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Noah Zivitz

Managing Editor, BNN Bloomberg

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Canadian Tire Corp.'s profit tumbled in the second quarter, but it wasn't for all the same reasons that battered Walmart Inc. and other major U.S. retailers recently.
 
For Canadian Tire, it was the company's lower-profile financial service division that weighed down the bottom line.
 
Net income in the retailer's fiscal second quarter, which ended July 30, sank 31.5 per cent year-over-year to $177.6 million, the company said Thursday. That was attributed in part to a $36.5-million charge tied to initiating Helly Hansen's exit from Russia after initially halting operations in that country.
 
Excluding that charge and other one-time costs, Canadian Tire said it earned $3.11 per share, down 16 per cent from a year earlier and falling fall short of the average analyst estimate for $3.60 in normalized per-share profit. Total revenue in the quarter rose 12 per cent to $4.40 billion; on average, analysts tracked by Bloomberg were expecting $4.21 billion in revenue.  
 
Canadian Tire blamed the eroding profitability on a jump in expected credit losses in its financial service division as receivables (ie, credit card activity) increased during the period. The company said its ECL allowance totalled $868.4 million in the quarter, compared to $811.7 million a year earlier. However, in its management discussion and analysis, the company said its credit card portfolio "continues to perform well despite ongoing economic uncertainty."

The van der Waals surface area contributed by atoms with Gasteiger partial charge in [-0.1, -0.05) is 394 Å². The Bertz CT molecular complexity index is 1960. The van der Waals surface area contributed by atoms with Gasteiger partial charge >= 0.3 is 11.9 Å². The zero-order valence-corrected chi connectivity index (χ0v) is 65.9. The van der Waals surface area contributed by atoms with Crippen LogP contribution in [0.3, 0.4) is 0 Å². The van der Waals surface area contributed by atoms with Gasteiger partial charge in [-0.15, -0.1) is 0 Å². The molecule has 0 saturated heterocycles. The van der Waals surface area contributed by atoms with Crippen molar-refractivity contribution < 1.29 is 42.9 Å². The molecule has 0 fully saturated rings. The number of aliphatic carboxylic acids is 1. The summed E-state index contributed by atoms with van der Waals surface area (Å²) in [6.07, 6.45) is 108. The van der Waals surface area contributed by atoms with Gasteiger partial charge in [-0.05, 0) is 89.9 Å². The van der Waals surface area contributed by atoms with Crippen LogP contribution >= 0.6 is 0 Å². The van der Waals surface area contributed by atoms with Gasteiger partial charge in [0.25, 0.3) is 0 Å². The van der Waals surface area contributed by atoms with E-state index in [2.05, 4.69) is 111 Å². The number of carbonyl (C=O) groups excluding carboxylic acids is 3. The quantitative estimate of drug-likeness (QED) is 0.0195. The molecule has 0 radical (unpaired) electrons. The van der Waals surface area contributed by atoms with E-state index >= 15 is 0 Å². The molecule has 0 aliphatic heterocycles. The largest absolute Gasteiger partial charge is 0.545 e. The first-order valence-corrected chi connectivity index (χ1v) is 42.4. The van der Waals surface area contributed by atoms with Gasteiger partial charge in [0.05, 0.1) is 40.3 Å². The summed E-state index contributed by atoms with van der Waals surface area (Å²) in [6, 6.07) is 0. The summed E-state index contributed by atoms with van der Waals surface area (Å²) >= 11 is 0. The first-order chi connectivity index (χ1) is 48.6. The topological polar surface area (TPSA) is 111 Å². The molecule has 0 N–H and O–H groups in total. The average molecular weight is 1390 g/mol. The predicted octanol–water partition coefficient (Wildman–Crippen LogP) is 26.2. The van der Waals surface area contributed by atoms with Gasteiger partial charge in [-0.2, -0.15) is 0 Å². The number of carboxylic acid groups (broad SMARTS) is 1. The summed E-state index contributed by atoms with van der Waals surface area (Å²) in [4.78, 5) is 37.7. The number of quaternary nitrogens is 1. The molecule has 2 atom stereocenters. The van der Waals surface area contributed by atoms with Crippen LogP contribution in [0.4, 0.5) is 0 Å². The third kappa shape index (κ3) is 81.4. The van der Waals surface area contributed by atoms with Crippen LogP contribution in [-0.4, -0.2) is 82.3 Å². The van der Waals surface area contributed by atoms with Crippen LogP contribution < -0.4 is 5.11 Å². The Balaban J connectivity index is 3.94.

"Our results reflect our continued ability to effectively navigate a challenging and dynamic environment. Our retail team’s outstanding focus on inventory and margin management have enabled us to continue to execute well ... Also, receivables and new account acquisitions at Canadian Tire Bank remained strong, in line with our expectations to drive long-term growth," said Canadian Tire president and chief executive officer Greg Hicks in a release.

It was a mixed picture across Canadian Tire's portfolio of retail brands. The Mark's business stood out as same-store sales surged 20.9 per cent in the quarter. SportChek's sales at stores that were open for at least a year rose 4.1 per cent, while the namesake Canadian Tire banner saw its comparable sales rise 3.9 per cent.

Profit from Canadian Tire’s retail operations was held back as selling, general and administrative expenses jumped 10 per cent year-over-year to $1 billion in the quarter, which the company attributed to marketing as well as costs tied to store operations due to the lack of COVID-19 public health restrictions.
 
“We anticipate a negative reaction to this morning's report, although we would argue the operations appear to be performing well in a challenging environment,” wrote TD Securities analyst Brian Morrison in a report to clients Thursday. He has a buy recommendation on Canadian Tire shares, with a 12-month price target of $250.00, implying a potential total return of 49.5 per cent from Wednesday’s closing price.

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